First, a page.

There has been widespread shock and sadness in football here and in Britain following the sudden death, at just 45, of former Ireland U21 international Paul McCarthy.
Warm tributes have also been paid by his former clubs and team-mates, as well as many supporters, to a man who was a very popular personality in the game.
The Cork-born centre-half played on the same Rockmount schoolboy team as Roy Keane, and the club yesterday said they were “deeply saddened” to hear of the passing of their former player.
In England, Paul made more than 200 appearances for Brighton before, in 1996, joining Wycombe Wanderers — just after Martin O’Neill had departed as manager — and, four years later, scoring one of the goals in a 2-0 victory over Leicester City which put his team through to the semi-finals of the FA Cup, where the club’s famous run in the competition was finally brought to an end by Liverpool.
In a statement, Wycombe yesterday described the man they called “Macca” as “a hero of our 2000/01 FA Cup run” and said they were deeply saddened at the news of his death.
“He leaves a legacy never to be forgotten,” they added, noting that he had scored 19 times in 259 appearances for the club.
Wycombe also announced that they are compiling tributes to “one of the greats” for inclusion in the match programme for Saturday’s game against Crawley Town.
After Wycombe, Paul went on to play for Oxford United, Hornchurch and Ebbsfleet, the latter with whom, as captain, he lifted the FA Trophy at Wembley in 2008.
Former Oxford manager Ian Atkins paid a glowing tribute to the Corkman, saying: “I had about 15 diamonds there at Oxford, great lads who were a pleasure to work with and all stuck closely together. But he was one of the ones that shone the brightest.
“He was a natural leader and had a great football brain. Sometimes I’d just look his way on the pitch and he would know what I was thinking and get the message across to the other players for me.”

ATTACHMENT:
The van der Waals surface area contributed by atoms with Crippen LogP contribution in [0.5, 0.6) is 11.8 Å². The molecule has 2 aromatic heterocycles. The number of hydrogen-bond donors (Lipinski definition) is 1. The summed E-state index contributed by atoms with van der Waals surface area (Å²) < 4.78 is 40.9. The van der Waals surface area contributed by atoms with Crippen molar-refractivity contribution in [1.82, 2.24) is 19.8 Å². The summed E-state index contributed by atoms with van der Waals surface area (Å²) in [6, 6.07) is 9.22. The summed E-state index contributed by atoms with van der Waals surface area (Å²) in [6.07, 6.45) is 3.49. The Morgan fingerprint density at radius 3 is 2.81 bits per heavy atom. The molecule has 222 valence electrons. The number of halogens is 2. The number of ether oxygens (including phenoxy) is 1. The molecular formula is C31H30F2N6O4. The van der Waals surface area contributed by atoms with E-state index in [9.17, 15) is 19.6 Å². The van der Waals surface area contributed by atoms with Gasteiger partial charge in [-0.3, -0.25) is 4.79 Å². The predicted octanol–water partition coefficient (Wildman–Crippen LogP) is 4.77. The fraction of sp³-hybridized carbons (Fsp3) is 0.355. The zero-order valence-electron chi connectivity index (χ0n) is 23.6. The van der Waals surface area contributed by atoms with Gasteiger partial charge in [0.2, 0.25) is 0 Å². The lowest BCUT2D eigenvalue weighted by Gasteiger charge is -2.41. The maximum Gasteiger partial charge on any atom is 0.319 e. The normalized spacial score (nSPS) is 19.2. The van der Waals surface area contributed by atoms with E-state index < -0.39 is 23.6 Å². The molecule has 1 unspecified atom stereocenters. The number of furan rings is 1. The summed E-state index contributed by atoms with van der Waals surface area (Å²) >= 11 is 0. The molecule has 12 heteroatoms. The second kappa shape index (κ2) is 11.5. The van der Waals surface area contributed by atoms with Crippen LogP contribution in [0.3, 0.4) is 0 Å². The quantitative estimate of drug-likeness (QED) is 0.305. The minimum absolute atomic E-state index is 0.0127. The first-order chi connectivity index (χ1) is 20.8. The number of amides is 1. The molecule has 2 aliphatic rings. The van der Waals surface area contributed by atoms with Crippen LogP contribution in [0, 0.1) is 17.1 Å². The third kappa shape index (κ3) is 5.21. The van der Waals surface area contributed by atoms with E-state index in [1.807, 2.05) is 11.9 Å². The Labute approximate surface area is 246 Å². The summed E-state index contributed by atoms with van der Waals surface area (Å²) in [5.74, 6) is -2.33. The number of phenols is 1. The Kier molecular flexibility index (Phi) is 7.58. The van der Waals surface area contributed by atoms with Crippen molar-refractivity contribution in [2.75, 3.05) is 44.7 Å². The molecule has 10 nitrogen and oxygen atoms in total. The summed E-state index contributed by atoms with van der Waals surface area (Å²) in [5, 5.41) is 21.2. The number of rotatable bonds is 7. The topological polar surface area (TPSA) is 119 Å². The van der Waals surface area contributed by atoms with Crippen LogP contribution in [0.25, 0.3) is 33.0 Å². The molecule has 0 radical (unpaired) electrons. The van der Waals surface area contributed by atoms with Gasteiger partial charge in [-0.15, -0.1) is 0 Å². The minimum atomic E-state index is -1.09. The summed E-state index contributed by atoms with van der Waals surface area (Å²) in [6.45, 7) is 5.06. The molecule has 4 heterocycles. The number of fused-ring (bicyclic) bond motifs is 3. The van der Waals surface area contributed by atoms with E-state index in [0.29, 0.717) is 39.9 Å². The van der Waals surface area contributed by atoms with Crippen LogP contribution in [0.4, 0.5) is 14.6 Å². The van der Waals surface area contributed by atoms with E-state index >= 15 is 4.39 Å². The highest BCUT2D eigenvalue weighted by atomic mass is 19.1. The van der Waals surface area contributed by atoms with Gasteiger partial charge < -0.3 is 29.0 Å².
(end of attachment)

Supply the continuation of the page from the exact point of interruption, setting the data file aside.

Ex-Oxford team-mate Scott McNiven summed up the feelings of many when he said: “Paul was as hard as nails on the pitch and one of the loveliest blokes off it. He couldn’t do enough for you. He was much loved in the changing room.”
Former Ireland international Liam Daish, who played and managed with Paul at Ebbsfleet, said on Twitter that he was “at a loss for words at the news my skipper, my assistant, my mate Paul McCarthy has passed away. Sleep well, big man.”
In a statement expressing their condolences, the club described him as “a great skipper and an immense person.”
On behalf of the FAI, chief executive John Delaney also paid his respects to the former underage Ireland international, saying: “Paul was part of the team that competed at the 1991 Fifa World Youth Championships in Portugal and went on to represent Ireland at U21 level, as well as forging a strong career in England at club level.
“We send our deepest condolences to Paul’s family at this difficult time.”
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